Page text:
Monday Morning Quarterback: Bears-Seahawks (10.17.10)

October 18th, 2010 - 9:43 am

Not until sometime early in the fourth quarter of Sunday’s 23-20 loss to the Seahawks did I feel the Bears were going to lose the game. Despite trailing for the majority of the afternoon and not being able to move the ball effectively, I had the feeling that the Bears could and should still find a way to come back and win. And they didn’t. It’s losses like these that are the toughest to swallow.

Everybody knew that with the return of Jay Cutler from his concussion that the Bears would return to a pass-first mentality after running the ball 40 times with Matt Forte and Chester Taylor last week at Carolina. Considering the Seahawks were the NFL’s No. 2 run defense and No. 31 pass defense entering the game, it seemed even more likely they’d air it out. What was confusing is that the Bears were never more than one possession out of the game until early in the fourth quarter when Seattle took a 23-13 lead, but the Bears felt they needed to abandon the run game altogether. Forte and Taylor combined for just 12 rushing attempts for 42 yards. Cutler rushed for 19 yards on two scrambles.

Honestly, though, with how poorly the offensive line is playing right now, play calling seems a bit trivial. The best offenses in the league are those with offensive lines that can block. Blocking is one of the two basic fundamentals of football; tackling is the other. The best offenses in the history of the game — which includes Mike Martz’s “Greatest Show on Turf” — couldn’t have operated without adequate blocking. Sadly, this isn’t something that can be fixed by continually shifting pieces around as the Bears have tried to do the last four weeks. And quick fixes along the offensive line during the off-season are hard to come by unless you spend a lot of money in free agency, which may not happen next year considering the big spending spree the Bears had this off-season. Plus, there could be a work stoppage.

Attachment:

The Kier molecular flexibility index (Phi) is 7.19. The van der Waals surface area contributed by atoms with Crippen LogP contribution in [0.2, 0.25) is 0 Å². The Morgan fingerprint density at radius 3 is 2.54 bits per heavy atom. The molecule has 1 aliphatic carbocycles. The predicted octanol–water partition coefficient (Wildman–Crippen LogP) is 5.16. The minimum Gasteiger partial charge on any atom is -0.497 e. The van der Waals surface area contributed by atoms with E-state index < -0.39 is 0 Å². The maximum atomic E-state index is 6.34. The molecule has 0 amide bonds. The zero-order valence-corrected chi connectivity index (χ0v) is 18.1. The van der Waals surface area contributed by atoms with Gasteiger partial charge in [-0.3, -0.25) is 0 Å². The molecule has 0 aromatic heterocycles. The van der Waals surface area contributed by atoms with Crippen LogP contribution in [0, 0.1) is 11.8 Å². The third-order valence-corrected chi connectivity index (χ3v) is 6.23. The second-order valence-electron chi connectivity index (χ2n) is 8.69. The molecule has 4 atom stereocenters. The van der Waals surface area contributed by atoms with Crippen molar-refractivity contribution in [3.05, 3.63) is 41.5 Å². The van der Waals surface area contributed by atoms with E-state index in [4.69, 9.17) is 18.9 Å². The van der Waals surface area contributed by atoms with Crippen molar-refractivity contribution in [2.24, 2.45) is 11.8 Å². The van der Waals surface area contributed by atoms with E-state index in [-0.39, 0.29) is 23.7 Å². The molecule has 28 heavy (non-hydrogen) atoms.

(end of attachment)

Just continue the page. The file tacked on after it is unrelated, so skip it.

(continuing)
Cutler looked erratic in his return to action. Most quarterbacks will when they barely have time to set their feet before they feel pressure from the defensive line. Cutler misfired on several throws and completed just 17 of 39 passes for 290 yards, no touchdowns or interceptions. Cutler completed passes to seven different targets. After being largely neglected the past two weeks, Johnny Knox caught five passes for 120 yards to lead the team. Earl Bennett had three catches for 55 yards and Devin Aromashodu caught two passes for 40 yards including a 34-yard reception.

Not only did the offense fail to block anybody, but they didn’t seem to know what they were doing at times, too. Cutler had to burn a few timeouts after his teammates broke the huddle and didn’t know where to line up. Other times, the Bears had two receivers run patterns next to each other on passing plays. It’s hard enough to execute without protection; it’s even worse when they can’t run plays correctly.